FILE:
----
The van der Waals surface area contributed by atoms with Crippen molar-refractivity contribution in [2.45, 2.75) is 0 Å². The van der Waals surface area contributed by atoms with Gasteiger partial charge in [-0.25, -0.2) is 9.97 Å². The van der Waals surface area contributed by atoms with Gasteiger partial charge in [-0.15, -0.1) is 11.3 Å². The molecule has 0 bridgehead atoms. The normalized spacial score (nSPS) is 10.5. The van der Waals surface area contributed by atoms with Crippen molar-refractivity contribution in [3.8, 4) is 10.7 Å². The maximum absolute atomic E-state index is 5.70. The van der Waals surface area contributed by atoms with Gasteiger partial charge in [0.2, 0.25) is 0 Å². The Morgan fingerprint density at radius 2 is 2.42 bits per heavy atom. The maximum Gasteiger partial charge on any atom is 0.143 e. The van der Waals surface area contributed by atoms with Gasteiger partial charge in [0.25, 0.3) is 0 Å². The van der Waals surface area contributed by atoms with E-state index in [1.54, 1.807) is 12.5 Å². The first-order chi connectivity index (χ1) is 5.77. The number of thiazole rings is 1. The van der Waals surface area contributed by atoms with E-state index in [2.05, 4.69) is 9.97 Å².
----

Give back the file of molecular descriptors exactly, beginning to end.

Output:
The van der Waals surface area contributed by atoms with Crippen molar-refractivity contribution in [2.45, 2.75) is 0 Å². The van der Waals surface area contributed by atoms with Gasteiger partial charge in [-0.25, -0.2) is 9.97 Å². The van der Waals surface area contributed by atoms with Gasteiger partial charge in [-0.15, -0.1) is 11.3 Å². The molecule has 0 bridgehead atoms. The normalized spacial score (nSPS) is 10.5. The van der Waals surface area contributed by atoms with Crippen molar-refractivity contribution in [3.8, 4) is 10.7 Å². The maximum absolute atomic E-state index is 5.70. The van der Waals surface area contributed by atoms with Gasteiger partial charge in [0.2, 0.25) is 0 Å². The Morgan fingerprint density at radius 2 is 2.42 bits per heavy atom. The maximum Gasteiger partial charge on any atom is 0.143 e. The van der Waals surface area contributed by atoms with Gasteiger partial charge in [0.25, 0.3) is 0 Å². The van der Waals surface area contributed by atoms with E-state index in [1.54, 1.807) is 12.5 Å². The first-order chi connectivity index (χ1) is 5.77. The number of thiazole rings is 1. The van der Waals surface area contributed by atoms with E-state index in [2.05, 4.69) is 9.97 Å².